"Immunizing children in conflicted areas is hard — and dangerous," said Melinda Gates in the Gates Foundation 2017 report. In North Waziristan, Taliban factions forbade immunizations, and there have been reports of the murders of vaccination teams in Africa. According to the United Nations Children's Fund, Syria had a 90 percent vaccination rate, but after civil war began in 2011, it fell rapidly in wartorn areas.
Although GPEI is at the final stages of polio eradication, the Gates Foundation and Rotary International renewed its longstanding fight by announcing a commitment of up to $450 million in June to support the ongoing struggle to end polio. Not until it's certain that polio has been completely wiped out will the commitment end, says Dr. Wenger.
"You might be wondering why we're spending so much money when there's only 12 cases," he says. "We want to be sure we finish it off."
"What we don't want is cases moving into places like the Central African Republic, South Sudan and Ukraine," said Rebecca M. Martin, director of global immunization for the Centers for Disease Control and Prevention.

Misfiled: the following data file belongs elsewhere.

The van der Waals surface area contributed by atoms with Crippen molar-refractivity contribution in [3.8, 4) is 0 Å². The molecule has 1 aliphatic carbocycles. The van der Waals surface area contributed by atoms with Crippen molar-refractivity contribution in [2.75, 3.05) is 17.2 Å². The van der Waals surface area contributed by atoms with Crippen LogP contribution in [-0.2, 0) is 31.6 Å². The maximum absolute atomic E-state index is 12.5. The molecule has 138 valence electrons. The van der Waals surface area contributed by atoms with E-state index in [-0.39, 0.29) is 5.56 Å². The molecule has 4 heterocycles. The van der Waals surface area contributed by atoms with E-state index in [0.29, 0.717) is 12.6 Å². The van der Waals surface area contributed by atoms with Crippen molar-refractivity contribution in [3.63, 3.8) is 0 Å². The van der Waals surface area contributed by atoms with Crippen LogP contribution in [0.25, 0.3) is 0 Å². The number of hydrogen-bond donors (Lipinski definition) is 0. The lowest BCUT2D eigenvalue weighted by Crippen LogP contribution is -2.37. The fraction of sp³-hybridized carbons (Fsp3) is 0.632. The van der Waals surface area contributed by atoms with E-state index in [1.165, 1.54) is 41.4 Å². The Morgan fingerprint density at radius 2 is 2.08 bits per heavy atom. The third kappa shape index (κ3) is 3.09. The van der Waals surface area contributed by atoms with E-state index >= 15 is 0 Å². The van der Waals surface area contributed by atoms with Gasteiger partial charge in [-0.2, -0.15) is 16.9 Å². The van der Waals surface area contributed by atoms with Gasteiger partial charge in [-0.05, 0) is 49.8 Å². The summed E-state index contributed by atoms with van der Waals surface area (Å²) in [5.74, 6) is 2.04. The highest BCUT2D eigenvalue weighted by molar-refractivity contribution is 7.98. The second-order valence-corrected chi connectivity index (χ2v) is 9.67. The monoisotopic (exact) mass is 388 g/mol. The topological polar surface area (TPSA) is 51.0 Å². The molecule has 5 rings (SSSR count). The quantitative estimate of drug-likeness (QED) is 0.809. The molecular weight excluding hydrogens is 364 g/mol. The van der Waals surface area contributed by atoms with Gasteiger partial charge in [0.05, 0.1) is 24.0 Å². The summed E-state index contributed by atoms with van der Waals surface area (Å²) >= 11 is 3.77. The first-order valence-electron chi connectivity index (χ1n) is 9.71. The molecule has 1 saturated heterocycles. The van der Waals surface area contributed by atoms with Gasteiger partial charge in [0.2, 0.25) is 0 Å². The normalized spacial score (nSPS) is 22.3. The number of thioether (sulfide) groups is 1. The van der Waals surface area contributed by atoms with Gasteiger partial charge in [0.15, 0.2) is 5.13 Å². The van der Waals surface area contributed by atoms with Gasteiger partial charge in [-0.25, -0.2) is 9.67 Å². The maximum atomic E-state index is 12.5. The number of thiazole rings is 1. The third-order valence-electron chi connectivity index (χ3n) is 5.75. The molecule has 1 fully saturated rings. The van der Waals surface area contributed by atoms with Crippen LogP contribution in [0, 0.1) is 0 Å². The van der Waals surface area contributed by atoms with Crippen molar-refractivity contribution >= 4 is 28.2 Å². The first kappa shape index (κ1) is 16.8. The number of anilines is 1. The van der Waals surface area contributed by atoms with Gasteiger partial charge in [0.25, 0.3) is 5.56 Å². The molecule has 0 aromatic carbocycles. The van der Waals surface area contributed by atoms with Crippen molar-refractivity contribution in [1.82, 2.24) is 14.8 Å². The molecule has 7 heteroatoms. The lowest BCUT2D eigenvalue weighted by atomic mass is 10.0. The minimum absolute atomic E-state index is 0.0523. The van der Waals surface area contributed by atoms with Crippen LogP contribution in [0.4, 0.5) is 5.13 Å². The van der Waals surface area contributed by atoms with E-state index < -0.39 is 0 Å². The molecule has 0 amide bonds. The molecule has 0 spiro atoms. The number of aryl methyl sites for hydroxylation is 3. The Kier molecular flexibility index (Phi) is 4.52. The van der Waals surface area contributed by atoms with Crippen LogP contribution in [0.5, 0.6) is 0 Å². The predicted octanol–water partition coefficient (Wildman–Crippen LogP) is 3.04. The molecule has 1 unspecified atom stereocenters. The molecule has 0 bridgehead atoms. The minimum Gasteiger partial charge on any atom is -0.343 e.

According to the World Health Organization, as long as a single child remains infected, children in all countries are at risk of contracting polio. Failure to eradicate polio from these last remaining strongholds could result in as many as 200 000 new cases every year, within 10 years, all over the world.
What began 62 years ago in Dr. Salk's University of Pittsburgh laboratory and later implemented by Bill Gates and others has been one of the great medical achievements of our time. Coincidentally, Jonas Salk and Bill Gates have something more in common: Both share the same birth date — October 28.
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— By Ray Sipherd, special to CNBC.com. Additional reporting by Barbara Booth, Special Reports Editor.